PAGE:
|Testing the Tuna out in bigger water (photo by Roman Androsov)|
My only other gripe, and honestly the most annoying to me, were those damn grab loops. Portaging with such a heavy boat was agony if I was dragging my boat with the loops – basically the flat metal strap is not comfortable to grab. However, I’m guessing the reason was that they wanted to create a low-profile design so things wouldn't get hung up on them, like your paddle. Believe it or not, this actually happened to me in the middle of a rapid last year while paddling Fordyce Creek (CA). If you don't believe me, see the following footage, around the 4:45 mark:
POV - Fordyce Creek, CA from Nate Pfeifer on Vimeo.
I’d never had this happen before or since, so I decided to take my chances and modify the grab loops myself, making them similar to that of the Mystic’s. Please note that this mod will reduce the holding power of the loops (metal plate vs. webbing only), and by modifying the grab loops, you'll be taking on the liability for any negative performance issues with doing so. My personal feelings are that unless you plan to use it as a point for Z-dragging the boat out of a pin, they'll be plenty strong enough. Okay, with that out of the way, here are a couple pictures of the new grab loops:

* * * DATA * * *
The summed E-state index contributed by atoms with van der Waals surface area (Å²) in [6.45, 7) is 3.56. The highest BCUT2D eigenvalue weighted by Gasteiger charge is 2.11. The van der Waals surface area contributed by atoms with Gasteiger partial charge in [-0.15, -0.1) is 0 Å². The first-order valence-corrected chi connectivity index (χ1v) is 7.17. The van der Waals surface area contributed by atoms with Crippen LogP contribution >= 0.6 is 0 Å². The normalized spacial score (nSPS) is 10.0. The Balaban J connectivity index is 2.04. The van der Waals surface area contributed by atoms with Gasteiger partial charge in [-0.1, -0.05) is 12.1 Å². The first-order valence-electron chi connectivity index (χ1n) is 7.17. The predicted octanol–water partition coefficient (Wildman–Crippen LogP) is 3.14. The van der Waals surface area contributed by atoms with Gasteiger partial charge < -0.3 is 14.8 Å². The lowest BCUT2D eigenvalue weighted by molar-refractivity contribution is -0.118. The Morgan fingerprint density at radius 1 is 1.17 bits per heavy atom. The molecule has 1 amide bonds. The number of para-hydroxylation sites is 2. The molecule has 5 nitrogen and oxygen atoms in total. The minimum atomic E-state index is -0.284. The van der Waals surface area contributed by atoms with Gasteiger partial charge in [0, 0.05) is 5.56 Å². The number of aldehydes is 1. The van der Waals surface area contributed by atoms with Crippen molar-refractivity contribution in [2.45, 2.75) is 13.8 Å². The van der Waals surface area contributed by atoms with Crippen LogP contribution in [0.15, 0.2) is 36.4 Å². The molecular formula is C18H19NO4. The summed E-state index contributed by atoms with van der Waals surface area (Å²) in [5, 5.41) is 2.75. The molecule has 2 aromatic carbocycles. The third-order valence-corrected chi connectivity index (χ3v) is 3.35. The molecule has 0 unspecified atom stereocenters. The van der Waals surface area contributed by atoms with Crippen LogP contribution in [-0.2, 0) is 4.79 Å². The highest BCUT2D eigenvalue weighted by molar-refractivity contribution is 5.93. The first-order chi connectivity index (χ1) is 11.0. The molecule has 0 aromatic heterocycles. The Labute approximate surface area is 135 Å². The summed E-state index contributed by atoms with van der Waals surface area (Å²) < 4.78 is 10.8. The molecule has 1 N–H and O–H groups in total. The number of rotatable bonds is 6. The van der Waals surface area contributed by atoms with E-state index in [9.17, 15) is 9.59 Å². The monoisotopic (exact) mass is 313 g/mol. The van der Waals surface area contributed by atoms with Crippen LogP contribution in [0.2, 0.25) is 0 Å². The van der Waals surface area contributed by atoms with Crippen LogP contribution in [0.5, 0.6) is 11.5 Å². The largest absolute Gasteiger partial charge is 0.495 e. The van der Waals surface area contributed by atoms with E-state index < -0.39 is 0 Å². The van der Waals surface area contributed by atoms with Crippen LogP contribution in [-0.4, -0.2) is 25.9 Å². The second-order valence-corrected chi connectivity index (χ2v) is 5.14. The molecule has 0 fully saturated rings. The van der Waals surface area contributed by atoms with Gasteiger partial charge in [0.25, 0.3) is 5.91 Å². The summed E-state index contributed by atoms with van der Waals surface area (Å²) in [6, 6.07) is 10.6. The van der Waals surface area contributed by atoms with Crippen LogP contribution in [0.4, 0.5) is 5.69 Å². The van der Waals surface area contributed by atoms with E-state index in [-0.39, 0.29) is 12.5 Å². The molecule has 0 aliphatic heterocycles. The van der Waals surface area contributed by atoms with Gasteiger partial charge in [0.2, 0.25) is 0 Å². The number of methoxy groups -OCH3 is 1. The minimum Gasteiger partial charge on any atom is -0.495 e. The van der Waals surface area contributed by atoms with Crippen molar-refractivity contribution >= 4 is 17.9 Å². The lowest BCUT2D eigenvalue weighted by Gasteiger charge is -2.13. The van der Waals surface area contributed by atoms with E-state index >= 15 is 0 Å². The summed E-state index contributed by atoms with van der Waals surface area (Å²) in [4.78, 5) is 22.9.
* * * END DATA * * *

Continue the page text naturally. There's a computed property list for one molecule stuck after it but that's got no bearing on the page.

|The old bow loop|
|The new bow loop|
|The old stern loop|
|The new stern loop|
In conclusion, the Tuna is a solid multi-day boat, which is one of the main reasons I wanted one. I’m really excited to have a boat that performs so well both loaded and unloaded, essentially giving me a one-boat solution for all my creeking needs, which I didn’t feel I had before ( I would use one for standard runs and a different one for multi-days). This will certainly help with adjusting back and forth, as well as be a little easier on the pocketbook!
Once again, head over and check out the Tuna at the Bliss-Stick US website, here. If you any questions you can also contact them directly by email at firstname.lastname@example.org, or by calling (423)619-4680. Feel free to ask me any questions as well; if I can't answer them, I'll send you to someone who can.